The day reality hits and life is over
Three years is a long time but it goes very quickly.
I had chosen my college on the basis of the Roy Harper poster that had featured inside the door; I was now, three short years later, contemplating life in the future beyond education. It looked like a huge void.
There were a few pluses – I had managed to accrue 7 O Levels, 3 A Levels and two one year Ancillaries. Unfortunately none of the grades achieved were at all inspiring. I had done the barest minimum to get by. I had managed to exist on my meagre grant for three years, even managed to buy a lot of great vinyl, seen all the top bands, fallen in love with the most gorgeous young lady on the planet, and had an incredible time in London during the height of the sixties underground.
Three years of sex and drugs and Rock ‘n’ Roll, subsidised by the State, were actually coming to an end. It was difficult to contemplate. For three years I had been free-wheelin’ with no commitments. I had been free to do what I wanted, met some incredible people, lived through an inordinate amount of wondrous experiences and contemplated the mysteries of life. It had been wild.
But in a matter of weeks that was coming to an end. There were no more grants to eke out. I was going to have to get money from somewhere in order to meet the bare necessities necessary for the body to operate. That meant working.
Unfortunately I was not talented in the areas that mattered. I could not play any musical instruments; I was not going to make a living out of art and had no other creative means of earning a living.
I decided to try writing. I had a lot to say. I had a wealth of experience to draw on; a tsunami of ideas to pour forth. I merely needed an audience. I was sure that once I had scribbled out my first amazing masterpiece of a book the publishers would be falling over themselves.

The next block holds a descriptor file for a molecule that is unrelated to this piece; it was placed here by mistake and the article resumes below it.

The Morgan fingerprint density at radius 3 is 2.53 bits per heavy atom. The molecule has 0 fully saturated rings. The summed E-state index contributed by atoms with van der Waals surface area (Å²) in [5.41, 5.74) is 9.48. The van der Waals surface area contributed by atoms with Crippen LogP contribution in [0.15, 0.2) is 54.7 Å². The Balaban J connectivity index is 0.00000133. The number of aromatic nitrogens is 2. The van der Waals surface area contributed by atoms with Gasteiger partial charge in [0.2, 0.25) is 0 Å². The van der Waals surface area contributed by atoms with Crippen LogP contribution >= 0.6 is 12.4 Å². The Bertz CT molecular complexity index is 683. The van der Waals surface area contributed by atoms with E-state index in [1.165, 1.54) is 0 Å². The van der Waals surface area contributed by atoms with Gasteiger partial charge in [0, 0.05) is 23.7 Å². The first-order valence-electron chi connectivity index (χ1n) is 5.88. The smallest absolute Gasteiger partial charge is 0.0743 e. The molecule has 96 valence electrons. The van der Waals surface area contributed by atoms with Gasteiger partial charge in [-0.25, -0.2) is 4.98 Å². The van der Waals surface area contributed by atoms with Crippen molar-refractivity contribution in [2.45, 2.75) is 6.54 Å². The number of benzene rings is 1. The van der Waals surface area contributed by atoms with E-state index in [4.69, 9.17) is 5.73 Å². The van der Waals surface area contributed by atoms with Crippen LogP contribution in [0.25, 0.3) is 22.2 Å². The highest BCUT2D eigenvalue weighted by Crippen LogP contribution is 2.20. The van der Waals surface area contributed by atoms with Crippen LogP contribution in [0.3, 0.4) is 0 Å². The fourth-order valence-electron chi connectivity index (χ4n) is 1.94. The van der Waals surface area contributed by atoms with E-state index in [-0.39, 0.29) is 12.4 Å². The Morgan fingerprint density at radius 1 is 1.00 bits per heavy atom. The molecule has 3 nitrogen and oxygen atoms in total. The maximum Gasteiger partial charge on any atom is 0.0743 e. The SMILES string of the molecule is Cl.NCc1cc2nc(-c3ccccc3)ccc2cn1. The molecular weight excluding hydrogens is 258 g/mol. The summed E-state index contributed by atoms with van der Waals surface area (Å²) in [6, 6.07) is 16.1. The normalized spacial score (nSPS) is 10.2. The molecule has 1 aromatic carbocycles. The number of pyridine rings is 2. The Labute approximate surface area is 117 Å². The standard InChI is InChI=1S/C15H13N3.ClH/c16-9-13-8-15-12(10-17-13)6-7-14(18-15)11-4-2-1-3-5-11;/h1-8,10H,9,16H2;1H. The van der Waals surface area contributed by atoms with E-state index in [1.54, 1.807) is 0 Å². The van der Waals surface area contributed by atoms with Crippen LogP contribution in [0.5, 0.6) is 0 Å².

That turned out to be a little far from the reality I had imagined.
So in May 1971 I was contemplating what on earth I was going to do with the remainder of my sorry life.
The major hurdle was finals. I was far from certain that I was going to pass. I had hardly been the most diligent of students. The world was too full of exciting people, places and things to be stuck into learning about things I wasn’t interested in. Fortunately I loved Biology and had amazingly absorbed quite a lot of information. The bits I enjoyed I excelled at. The bits that did not grab me I ignored.
A career, even in my beloved Biology, sounded like a death sentence to me.
I decided that I would wait and see what the results of my finals were like before deciding. Miracles could happen. Things turned up.
I was viewing the end of my college days as the death of a dream. The other side was oblivion. My life was over.
Pete was heading off to the States. That sounded good to me. I managed to persuade Liz that this was a good move. Who knew what might unfurl? The world was full of opportunities. What could be better than three months travelling around America? We’d work our way round and then come back and head off to Africa or India.
It didn’t quite work out that way. But the idea was reasonable, if you saw it from the perspective of one who despised the strictures of society. I did, unbelievably, scrape through my finals. We had our three months in America and a further three years in London. It was a bit of life after death. But we did not get to Africa or India for quite a while to come.
The important thing was that we were still roaming freely and not tied down. Life was good.
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